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When a person you love dies, it's natural to feel sorrow, express grief, and expect friends and family to provide understanding and comfort. Unfortunately, the same doesn't always hold true if the one who died was your companion animal. Many consider grieving inappropriate for someone who has lost "just a pet." Nothing could be further from the truth.
Members of the Family
People love their pets and consider them members of their family. Caregivers celebrate their pets' birthdays, confide in their animals, and carry pictures of them in their wallets. So when your beloved pet dies, it's not unusual to feel overwhelmed by the intensity of your sorrow. Animals provide companionship, acceptance, emotional support, and unconditional love during the time they share with you. If you understand and accept this bond between humans and animals, you've already taken the first step toward coping with pet loss: knowing that it is okay to grieve when your pet dies. Understanding how you grieve and finding ways to cope with your loss can bring you closer to the day when memories bring smiles instead of tears.
What Is the Grief Process?
The grief process is as individual as the person, lasting days for one person or years for another. The process typically begins with denial, which offers protection until individuals can realize their loss. Some caregivers may try bargaining with a higher power, themselves, or even their pet to restore life. Some feel anger, which may be directed at anyone involved with the pet, including family, friends, and veterinarians. Caregivers may also feel guilt about what they did or did not do, and may feel that it is inappropriate to be so upset. After these feelings subside, caregivers may experience true sadness or grief. They may become withdrawn or depressed. Acceptance occurs when they accept the reality of their loss and remember their animal companion with decreasing sadness. Remember, not everyone follows these classic stages of grief—some may skip or repeat a stage, or experience the stages in a different order.
How Can I Cope with My Grief?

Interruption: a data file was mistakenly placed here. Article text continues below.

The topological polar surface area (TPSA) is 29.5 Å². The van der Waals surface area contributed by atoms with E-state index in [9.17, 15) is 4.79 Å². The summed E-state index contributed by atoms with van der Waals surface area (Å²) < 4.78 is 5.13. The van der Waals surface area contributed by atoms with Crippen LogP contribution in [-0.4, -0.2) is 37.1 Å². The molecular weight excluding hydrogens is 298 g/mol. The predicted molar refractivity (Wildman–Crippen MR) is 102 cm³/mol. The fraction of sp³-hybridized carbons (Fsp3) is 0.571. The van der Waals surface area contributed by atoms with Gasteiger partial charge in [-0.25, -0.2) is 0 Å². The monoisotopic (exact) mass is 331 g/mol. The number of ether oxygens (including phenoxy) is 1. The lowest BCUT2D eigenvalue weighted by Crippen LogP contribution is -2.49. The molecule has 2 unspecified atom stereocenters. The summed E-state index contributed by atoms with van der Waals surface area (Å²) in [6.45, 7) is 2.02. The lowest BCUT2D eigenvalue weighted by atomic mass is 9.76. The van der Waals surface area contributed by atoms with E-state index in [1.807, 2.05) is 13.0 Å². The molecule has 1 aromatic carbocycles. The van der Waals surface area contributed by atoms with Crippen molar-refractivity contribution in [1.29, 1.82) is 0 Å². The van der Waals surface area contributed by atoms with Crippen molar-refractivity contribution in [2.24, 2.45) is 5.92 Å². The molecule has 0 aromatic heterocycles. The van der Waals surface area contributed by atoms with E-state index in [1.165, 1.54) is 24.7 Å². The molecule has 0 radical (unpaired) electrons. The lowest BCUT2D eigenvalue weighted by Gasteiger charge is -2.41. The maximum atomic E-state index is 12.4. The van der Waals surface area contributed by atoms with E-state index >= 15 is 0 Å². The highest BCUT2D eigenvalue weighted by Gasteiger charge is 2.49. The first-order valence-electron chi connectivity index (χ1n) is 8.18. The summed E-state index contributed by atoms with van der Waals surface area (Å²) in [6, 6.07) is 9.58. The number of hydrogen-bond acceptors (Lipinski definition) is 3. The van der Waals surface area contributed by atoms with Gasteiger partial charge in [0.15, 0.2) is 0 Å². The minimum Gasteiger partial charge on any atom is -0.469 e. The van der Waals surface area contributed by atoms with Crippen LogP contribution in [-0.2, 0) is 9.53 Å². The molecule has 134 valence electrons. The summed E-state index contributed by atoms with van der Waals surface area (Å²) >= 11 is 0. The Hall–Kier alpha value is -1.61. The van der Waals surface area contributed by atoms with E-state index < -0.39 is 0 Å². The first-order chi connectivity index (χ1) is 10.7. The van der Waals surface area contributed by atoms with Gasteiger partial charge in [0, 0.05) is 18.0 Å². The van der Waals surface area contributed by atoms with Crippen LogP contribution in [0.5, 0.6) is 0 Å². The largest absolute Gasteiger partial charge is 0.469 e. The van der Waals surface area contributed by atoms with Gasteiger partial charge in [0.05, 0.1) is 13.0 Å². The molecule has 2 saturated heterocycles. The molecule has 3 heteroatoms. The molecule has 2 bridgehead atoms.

While grief is a personal experience, you need not face loss alone. Many forms of support are available, including pet bereavement counseling services, pet-loss support hotlines, local or online Internet bereavement groups, books, videos, and magazine articles. Here are a few suggestions to help you cope:
• Acknowledge your grief and give yourself permission to express it.
• Don't hesitate to reach out to others who can lend a sympathetic ear.
• Write about your feelings, either in a journal or a poem.
• You may want to ask your veterinarian if he/she knows of a pet loss support group or can refer you to one or about available pet loss hotlines.
• Explore the Internet for pet loss support groups and coping information.
• Prepare a memorial for your pet:
(1) Hold a memorial service. Let yourself and others who knew and loved your pet say goodbye and share memories during a memorial service. You can hold a service anywhere that feels right to you—at a pet cemetery, in your backyard, in your pet's favorite park, or at any place that reminds you of special times shared with your pet.
(2) Find a special place for your pet's ashes. Keep your pet's ashes in a beautiful urn or bury them in a meaningful place on your property.
(3) Create a living memorial. Let your pet's spirit live again on earth by planting a tree, bush, or flower bed in your yard. Or attach a small plaque to a flowerpot or vase in your home.
(4) Make a scrapbook. Honor and remember your pet by creating a scrapbook or photo collage.
(5) Write down your feelings. Put your emotions in writing by composing a poem or story about your pet's life and what made him/her so special. You might even consider writing a letter to your departed pet, telling him/her how much you love and miss him/her. You can post your pet's story on a Web site.
What Can I Do for My Child?